When you run code in a code block or the code editor, that is considered the client side. You can write code in the editor or your notebook and the code will be processed completely within your browser or local machine. The code chunk below simply creates variables x and y, adds them together as the variable z and prints the result. Google Earth Engine plays no role in the execution of the code.

var x = 1; var y = 2;
var z = x + y;

To begin using the cloud computing resources of GEE, we have to call upon the server side. Let's say we want to import an image collection. In the snippet below, there is an ee before the ImageCollection constructor. In simple terms, this signals to Earth Engine that we will be using its resources. Without that indicator, GEE does not play a role in operations.

var sentinelCollection = ee.ImageCollection('COPERNICUS/S2_SR');

Over time, you will gain experience understanding the role of working with client side and the server side operations, but the main point in this section is that when programming, we will be building 'packages' that draw upon GEE resources to complete their operations.

An extension of this topic is listed here, along with discussions of some specific programming topics (mapping instead of looping) - it might be advanced, but the bottom line is understand that the client and server work together to create an output.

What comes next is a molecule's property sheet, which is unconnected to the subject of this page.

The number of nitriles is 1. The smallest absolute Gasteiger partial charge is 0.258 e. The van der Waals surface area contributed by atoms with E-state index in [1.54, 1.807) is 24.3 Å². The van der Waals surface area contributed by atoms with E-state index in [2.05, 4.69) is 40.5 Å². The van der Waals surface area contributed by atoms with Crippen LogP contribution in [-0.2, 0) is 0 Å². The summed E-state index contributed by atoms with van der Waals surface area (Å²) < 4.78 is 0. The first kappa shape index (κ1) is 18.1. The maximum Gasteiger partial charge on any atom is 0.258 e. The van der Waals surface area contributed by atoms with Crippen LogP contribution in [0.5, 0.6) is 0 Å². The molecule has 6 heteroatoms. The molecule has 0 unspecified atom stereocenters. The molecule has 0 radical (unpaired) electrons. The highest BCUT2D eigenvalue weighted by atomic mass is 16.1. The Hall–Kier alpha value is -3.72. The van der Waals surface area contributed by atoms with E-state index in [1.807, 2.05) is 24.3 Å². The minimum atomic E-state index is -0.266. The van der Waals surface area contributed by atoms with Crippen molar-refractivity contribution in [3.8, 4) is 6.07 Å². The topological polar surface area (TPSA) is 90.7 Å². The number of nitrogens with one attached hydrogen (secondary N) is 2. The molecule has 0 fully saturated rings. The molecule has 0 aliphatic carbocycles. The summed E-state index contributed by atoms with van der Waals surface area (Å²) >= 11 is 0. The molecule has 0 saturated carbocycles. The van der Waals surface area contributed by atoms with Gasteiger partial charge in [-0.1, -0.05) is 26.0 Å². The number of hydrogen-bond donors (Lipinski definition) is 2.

The intent of this course is not to teach the intricacies of programming within JavaScript. JavaScript is the core language for web development and many of the tutorials and resources you might find online will not be directly relevant to the type of JavaScript that you will need to work in Earth Engine (e.g., React, JQuery, dynamic app development). JavaScript was chosen because it is an extremely popular language (~97% of websites use it in some fashion) and as an object-oriented language, it is well-suited to pair objects (in this case, imagery provided by Google Earth Engine) with methods (such as using the reduce() function to summarize the analytical information from a processed image).

Several excellent resources exist that can help you in working with JavaScript. One such resource is, which provides a thorough overview of working with JavaScript. In this tutorial, focus on part I, as part II and III are directed towards web development and not relevant for this purpose.

W3Schools provides good information on each individual component of working with JavaScript. For instance, if you see the word var and wanted more information on it, W3Schools has helpful definitions and code snippets that will be of use.